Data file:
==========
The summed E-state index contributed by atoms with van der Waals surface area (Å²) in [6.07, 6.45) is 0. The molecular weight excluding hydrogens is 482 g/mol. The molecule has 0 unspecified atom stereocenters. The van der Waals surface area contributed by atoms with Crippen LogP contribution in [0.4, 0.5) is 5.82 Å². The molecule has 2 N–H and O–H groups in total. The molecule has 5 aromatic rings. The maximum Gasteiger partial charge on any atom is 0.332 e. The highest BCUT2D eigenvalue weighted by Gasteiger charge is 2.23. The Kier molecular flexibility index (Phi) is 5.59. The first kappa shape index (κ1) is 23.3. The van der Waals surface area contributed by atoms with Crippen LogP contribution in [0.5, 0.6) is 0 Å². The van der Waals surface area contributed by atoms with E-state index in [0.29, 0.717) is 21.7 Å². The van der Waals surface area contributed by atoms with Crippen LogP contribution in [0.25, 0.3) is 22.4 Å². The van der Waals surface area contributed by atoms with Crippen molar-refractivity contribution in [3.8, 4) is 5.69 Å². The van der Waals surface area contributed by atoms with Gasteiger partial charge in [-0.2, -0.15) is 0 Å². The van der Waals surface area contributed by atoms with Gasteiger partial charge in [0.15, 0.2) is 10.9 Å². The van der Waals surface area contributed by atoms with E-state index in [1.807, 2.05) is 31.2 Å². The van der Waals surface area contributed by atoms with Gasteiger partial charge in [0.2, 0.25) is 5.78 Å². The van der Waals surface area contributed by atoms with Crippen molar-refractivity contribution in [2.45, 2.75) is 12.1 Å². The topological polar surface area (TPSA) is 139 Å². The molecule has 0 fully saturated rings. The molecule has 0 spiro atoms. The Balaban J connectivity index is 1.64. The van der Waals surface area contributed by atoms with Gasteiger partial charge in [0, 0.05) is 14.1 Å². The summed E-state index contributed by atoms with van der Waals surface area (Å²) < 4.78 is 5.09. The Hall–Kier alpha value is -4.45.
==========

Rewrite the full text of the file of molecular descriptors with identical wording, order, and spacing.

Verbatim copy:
The summed E-state index contributed by atoms with van der Waals surface area (Å²) in [6.07, 6.45) is 0. The molecular weight excluding hydrogens is 482 g/mol. The molecule has 0 unspecified atom stereocenters. The van der Waals surface area contributed by atoms with Crippen LogP contribution in [0.4, 0.5) is 5.82 Å². The molecule has 2 N–H and O–H groups in total. The molecule has 5 aromatic rings. The maximum Gasteiger partial charge on any atom is 0.332 e. The highest BCUT2D eigenvalue weighted by Gasteiger charge is 2.23. The Kier molecular flexibility index (Phi) is 5.59. The first kappa shape index (κ1) is 23.3. The van der Waals surface area contributed by atoms with Crippen LogP contribution in [0.5, 0.6) is 0 Å². The van der Waals surface area contributed by atoms with E-state index in [0.29, 0.717) is 21.7 Å². The van der Waals surface area contributed by atoms with Crippen LogP contribution in [0.25, 0.3) is 22.4 Å². The van der Waals surface area contributed by atoms with Crippen molar-refractivity contribution in [3.8, 4) is 5.69 Å². The van der Waals surface area contributed by atoms with Gasteiger partial charge in [-0.2, -0.15) is 0 Å². The van der Waals surface area contributed by atoms with Gasteiger partial charge in [0.15, 0.2) is 10.9 Å². The van der Waals surface area contributed by atoms with E-state index in [1.807, 2.05) is 31.2 Å². The van der Waals surface area contributed by atoms with Gasteiger partial charge in [0.2, 0.25) is 5.78 Å². The van der Waals surface area contributed by atoms with Crippen molar-refractivity contribution in [2.45, 2.75) is 12.1 Å². The topological polar surface area (TPSA) is 139 Å². The molecule has 0 fully saturated rings. The molecule has 0 spiro atoms. The Balaban J connectivity index is 1.64. The van der Waals surface area contributed by atoms with Gasteiger partial charge in [0, 0.05) is 14.1 Å². The summed E-state index contributed by atoms with van der Waals surface area (Å²) < 4.78 is 5.09. The Hall–Kier alpha value is -4.45.